U.S. reps have questions for ONC's DeSalvo

By Tom Sullivan
10:33 AM
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Remember the old days of mailing someone a letter then anxiously waiting for a return, via post? Snail Mail.

Well, the means of delivery have changed but the practice still exists within the federal government, even if the senders and receivers are at times perhaps asynchronous.

Earlier this week, for instance, Karen DeSalvo, MD, sent an e-mail to ONC staffers detailing top brass’ plans to restructure the office, to “pivot” she wrote, for the “next chapter,” wherein much of the federal funding for ONC health IT implementation and interoperability initiatives would essentially dry up.

In return, DeSalvo on Tuesday received a letter from the Energy and Commerce committee demanding answers. Specifically, they want DeSalvo to address these four questions: 

  1. When the authorization for the Medicare and Medicaid Incentive program expires, under what statutory authority does ONC believe it is able to regulate health IT and electronic health records, particularly in (but not limited to) non-Meaningful Use areas?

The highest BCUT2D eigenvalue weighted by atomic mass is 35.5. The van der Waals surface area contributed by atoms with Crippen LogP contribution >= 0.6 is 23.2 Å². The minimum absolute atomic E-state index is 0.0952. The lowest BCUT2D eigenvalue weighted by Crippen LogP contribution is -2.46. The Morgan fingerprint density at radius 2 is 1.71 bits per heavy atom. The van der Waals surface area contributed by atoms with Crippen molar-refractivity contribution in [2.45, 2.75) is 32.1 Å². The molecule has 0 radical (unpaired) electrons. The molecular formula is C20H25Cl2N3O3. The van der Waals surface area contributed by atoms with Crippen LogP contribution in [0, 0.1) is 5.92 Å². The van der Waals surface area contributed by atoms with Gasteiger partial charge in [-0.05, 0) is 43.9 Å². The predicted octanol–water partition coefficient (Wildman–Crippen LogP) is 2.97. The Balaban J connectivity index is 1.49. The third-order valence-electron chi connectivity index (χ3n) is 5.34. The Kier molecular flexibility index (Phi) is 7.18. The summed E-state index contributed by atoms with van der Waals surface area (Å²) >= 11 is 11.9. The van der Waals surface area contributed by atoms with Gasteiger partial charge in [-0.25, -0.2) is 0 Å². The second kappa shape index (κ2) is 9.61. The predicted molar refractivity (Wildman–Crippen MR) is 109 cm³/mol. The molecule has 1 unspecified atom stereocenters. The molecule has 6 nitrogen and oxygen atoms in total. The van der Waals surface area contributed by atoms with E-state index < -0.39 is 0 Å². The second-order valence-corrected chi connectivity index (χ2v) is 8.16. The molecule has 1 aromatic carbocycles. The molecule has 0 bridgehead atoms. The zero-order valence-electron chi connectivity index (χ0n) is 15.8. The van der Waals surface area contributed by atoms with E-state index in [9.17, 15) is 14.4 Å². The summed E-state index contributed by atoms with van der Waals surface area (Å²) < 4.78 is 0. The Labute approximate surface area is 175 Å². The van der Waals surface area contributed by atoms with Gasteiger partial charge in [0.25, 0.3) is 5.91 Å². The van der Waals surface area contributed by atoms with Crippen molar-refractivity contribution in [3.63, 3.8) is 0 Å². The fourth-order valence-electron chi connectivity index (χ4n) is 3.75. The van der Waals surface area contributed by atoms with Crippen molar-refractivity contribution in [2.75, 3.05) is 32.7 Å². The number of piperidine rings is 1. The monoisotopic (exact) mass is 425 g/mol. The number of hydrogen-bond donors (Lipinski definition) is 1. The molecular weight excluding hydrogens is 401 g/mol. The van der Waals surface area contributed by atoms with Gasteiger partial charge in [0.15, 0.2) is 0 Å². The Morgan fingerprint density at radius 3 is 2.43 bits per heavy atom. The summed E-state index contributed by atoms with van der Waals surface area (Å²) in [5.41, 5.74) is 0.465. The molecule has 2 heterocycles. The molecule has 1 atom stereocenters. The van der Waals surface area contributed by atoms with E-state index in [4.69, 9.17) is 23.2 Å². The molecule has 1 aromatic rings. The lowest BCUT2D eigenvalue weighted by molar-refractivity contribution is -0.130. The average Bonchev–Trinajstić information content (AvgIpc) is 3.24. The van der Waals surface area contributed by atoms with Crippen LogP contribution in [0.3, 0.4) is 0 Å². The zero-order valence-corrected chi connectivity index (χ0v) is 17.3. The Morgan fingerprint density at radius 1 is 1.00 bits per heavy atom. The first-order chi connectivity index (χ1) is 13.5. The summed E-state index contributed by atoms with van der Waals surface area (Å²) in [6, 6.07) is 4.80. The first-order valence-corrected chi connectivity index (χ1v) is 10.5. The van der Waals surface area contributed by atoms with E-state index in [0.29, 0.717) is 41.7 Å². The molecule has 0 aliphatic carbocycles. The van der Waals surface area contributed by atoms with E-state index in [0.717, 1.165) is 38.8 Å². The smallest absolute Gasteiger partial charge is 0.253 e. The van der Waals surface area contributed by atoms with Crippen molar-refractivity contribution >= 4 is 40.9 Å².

2. The FDA is provided with the authority to regulate medical devices by the Federal Food, Drug and Cosmetic Act. What similar authority does ONC point to, going forward, to participate in regulatory activities in coordination with the FDA and FCC?
  3. To what extent does ONC’s notice of proposed rulemaking on 2015 EHR certification represents a broader shift in focus from coordination and promoting efforts related to interoperability, privacy and security, and quality reporting criteria, to the regulation of data collection, functionality requirements, and other areas where market forces are more likely to promote innovation and efficiency?
  4. What role does ONC plan to play moving forward on issues including, but not limited to, health IT safety and EHR certification requirements? How will the recommendations of ONC’s Federal Advisory Committees guide these plans? Will ONC’s role be limited to the scope of these recommendations?

At the heart of those questions are ONC’s intentions to create a Health IT Safety Center to regulate software and other HIT products, the committee explained, and the fact that ONC’s “2014 budget suggests it will impose a new user fee on health IT vendors and developers to support ONC’s certification and standardization activities,” as well as whether or not ONC actually has the authroity to carry out its intentions. 

The letter is signed by committee chair Rep. Fred Upton (R-MI), vice chair Rep. Marsha Blackburn (R-MS), chairman of the subcommittee on health Rep. Joe Pitts (R-PA) and chairman of the subcommittee on communication and technology Rep. Greg Walden (R-OR).